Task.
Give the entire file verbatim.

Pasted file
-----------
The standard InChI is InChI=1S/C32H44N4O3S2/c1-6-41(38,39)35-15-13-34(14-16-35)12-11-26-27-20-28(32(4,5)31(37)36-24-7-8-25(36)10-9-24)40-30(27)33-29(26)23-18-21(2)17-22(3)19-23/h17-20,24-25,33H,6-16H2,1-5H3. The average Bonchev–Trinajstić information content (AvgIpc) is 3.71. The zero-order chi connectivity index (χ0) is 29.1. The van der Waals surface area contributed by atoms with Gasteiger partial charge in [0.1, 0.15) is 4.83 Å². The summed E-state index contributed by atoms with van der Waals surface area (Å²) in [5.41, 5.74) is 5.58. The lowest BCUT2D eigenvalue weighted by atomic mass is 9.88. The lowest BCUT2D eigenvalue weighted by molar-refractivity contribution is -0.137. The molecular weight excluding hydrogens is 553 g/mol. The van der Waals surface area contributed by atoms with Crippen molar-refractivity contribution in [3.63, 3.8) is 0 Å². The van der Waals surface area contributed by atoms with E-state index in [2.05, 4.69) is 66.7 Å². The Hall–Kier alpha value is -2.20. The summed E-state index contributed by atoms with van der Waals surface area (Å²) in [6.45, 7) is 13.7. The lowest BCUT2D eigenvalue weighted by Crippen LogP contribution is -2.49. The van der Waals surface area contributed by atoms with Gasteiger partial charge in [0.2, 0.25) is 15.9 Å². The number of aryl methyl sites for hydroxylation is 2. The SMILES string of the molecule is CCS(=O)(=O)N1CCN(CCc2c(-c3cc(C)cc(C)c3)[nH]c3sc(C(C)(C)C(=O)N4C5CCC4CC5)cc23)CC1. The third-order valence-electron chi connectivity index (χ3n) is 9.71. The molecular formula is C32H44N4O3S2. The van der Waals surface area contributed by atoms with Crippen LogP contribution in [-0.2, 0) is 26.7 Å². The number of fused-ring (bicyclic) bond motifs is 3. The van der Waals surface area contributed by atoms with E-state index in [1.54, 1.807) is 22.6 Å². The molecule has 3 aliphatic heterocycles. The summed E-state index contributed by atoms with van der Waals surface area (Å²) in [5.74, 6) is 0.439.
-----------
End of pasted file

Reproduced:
The standard InChI is InChI=1S/C32H44N4O3S2/c1-6-41(38,39)35-15-13-34(14-16-35)12-11-26-27-20-28(32(4,5)31(37)36-24-7-8-25(36)10-9-24)40-30(27)33-29(26)23-18-21(2)17-22(3)19-23/h17-20,24-25,33H,6-16H2,1-5H3. The average Bonchev–Trinajstić information content (AvgIpc) is 3.71. The zero-order chi connectivity index (χ0) is 29.1. The van der Waals surface area contributed by atoms with Gasteiger partial charge in [0.1, 0.15) is 4.83 Å². The summed E-state index contributed by atoms with van der Waals surface area (Å²) in [5.41, 5.74) is 5.58. The lowest BCUT2D eigenvalue weighted by atomic mass is 9.88. The lowest BCUT2D eigenvalue weighted by molar-refractivity contribution is -0.137. The molecular weight excluding hydrogens is 553 g/mol. The van der Waals surface area contributed by atoms with Crippen molar-refractivity contribution in [3.63, 3.8) is 0 Å². The van der Waals surface area contributed by atoms with E-state index in [2.05, 4.69) is 66.7 Å². The Hall–Kier alpha value is -2.20. The summed E-state index contributed by atoms with van der Waals surface area (Å²) in [6.45, 7) is 13.7. The lowest BCUT2D eigenvalue weighted by Crippen LogP contribution is -2.49. The van der Waals surface area contributed by atoms with Gasteiger partial charge in [0.2, 0.25) is 15.9 Å². The number of aryl methyl sites for hydroxylation is 2. The SMILES string of the molecule is CCS(=O)(=O)N1CCN(CCc2c(-c3cc(C)cc(C)c3)[nH]c3sc(C(C)(C)C(=O)N4C5CCC4CC5)cc23)CC1. The third-order valence-electron chi connectivity index (χ3n) is 9.71. The molecular formula is C32H44N4O3S2. The van der Waals surface area contributed by atoms with Crippen LogP contribution in [-0.2, 0) is 26.7 Å². The number of fused-ring (bicyclic) bond motifs is 3. The van der Waals surface area contributed by atoms with E-state index in [1.54, 1.807) is 22.6 Å². The molecule has 3 aliphatic heterocycles. The summed E-state index contributed by atoms with van der Waals surface area (Å²) in [5.74, 6) is 0.439.